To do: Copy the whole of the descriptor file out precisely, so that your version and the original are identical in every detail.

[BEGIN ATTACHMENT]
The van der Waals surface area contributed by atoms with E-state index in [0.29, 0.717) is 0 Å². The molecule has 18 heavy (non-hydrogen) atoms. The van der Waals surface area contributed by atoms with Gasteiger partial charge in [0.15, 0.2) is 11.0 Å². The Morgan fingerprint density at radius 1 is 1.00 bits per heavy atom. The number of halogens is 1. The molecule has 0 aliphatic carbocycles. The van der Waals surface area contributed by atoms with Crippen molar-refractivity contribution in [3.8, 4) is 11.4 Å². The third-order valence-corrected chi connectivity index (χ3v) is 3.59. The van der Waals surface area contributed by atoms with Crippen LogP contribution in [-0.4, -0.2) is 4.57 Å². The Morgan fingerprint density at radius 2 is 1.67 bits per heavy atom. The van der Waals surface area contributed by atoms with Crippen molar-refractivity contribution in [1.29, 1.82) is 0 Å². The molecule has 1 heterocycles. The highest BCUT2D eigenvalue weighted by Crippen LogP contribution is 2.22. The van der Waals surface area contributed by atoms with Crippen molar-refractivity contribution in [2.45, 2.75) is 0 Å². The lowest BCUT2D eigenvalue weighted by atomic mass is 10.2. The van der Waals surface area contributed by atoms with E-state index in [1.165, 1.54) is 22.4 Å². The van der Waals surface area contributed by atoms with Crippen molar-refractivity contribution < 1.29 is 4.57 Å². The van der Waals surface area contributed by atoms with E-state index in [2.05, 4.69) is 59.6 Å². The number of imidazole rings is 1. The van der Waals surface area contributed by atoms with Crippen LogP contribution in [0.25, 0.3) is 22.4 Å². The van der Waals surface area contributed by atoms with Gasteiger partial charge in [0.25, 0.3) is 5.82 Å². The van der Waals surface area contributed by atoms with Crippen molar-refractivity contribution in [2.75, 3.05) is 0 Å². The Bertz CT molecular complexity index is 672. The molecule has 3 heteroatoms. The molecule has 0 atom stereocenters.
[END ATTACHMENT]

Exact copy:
The van der Waals surface area contributed by atoms with E-state index in [0.29, 0.717) is 0 Å². The molecule has 18 heavy (non-hydrogen) atoms. The van der Waals surface area contributed by atoms with Gasteiger partial charge in [0.15, 0.2) is 11.0 Å². The Morgan fingerprint density at radius 1 is 1.00 bits per heavy atom. The number of halogens is 1. The molecule has 0 aliphatic carbocycles. The van der Waals surface area contributed by atoms with Crippen molar-refractivity contribution in [3.8, 4) is 11.4 Å². The third-order valence-corrected chi connectivity index (χ3v) is 3.59. The van der Waals surface area contributed by atoms with Crippen LogP contribution in [-0.4, -0.2) is 4.57 Å². The Morgan fingerprint density at radius 2 is 1.67 bits per heavy atom. The van der Waals surface area contributed by atoms with Crippen molar-refractivity contribution in [1.29, 1.82) is 0 Å². The molecule has 1 heterocycles. The highest BCUT2D eigenvalue weighted by Crippen LogP contribution is 2.22. The van der Waals surface area contributed by atoms with Crippen molar-refractivity contribution in [2.45, 2.75) is 0 Å². The lowest BCUT2D eigenvalue weighted by atomic mass is 10.2. The van der Waals surface area contributed by atoms with E-state index in [1.165, 1.54) is 22.4 Å². The van der Waals surface area contributed by atoms with Crippen molar-refractivity contribution < 1.29 is 4.57 Å². The van der Waals surface area contributed by atoms with E-state index in [2.05, 4.69) is 59.6 Å². The number of imidazole rings is 1. The van der Waals surface area contributed by atoms with Crippen LogP contribution in [0.25, 0.3) is 22.4 Å². The van der Waals surface area contributed by atoms with Gasteiger partial charge in [0.25, 0.3) is 5.82 Å². The van der Waals surface area contributed by atoms with Crippen molar-refractivity contribution in [2.75, 3.05) is 0 Å². The Bertz CT molecular complexity index is 672. The molecule has 3 heteroatoms. The molecule has 0 atom stereocenters.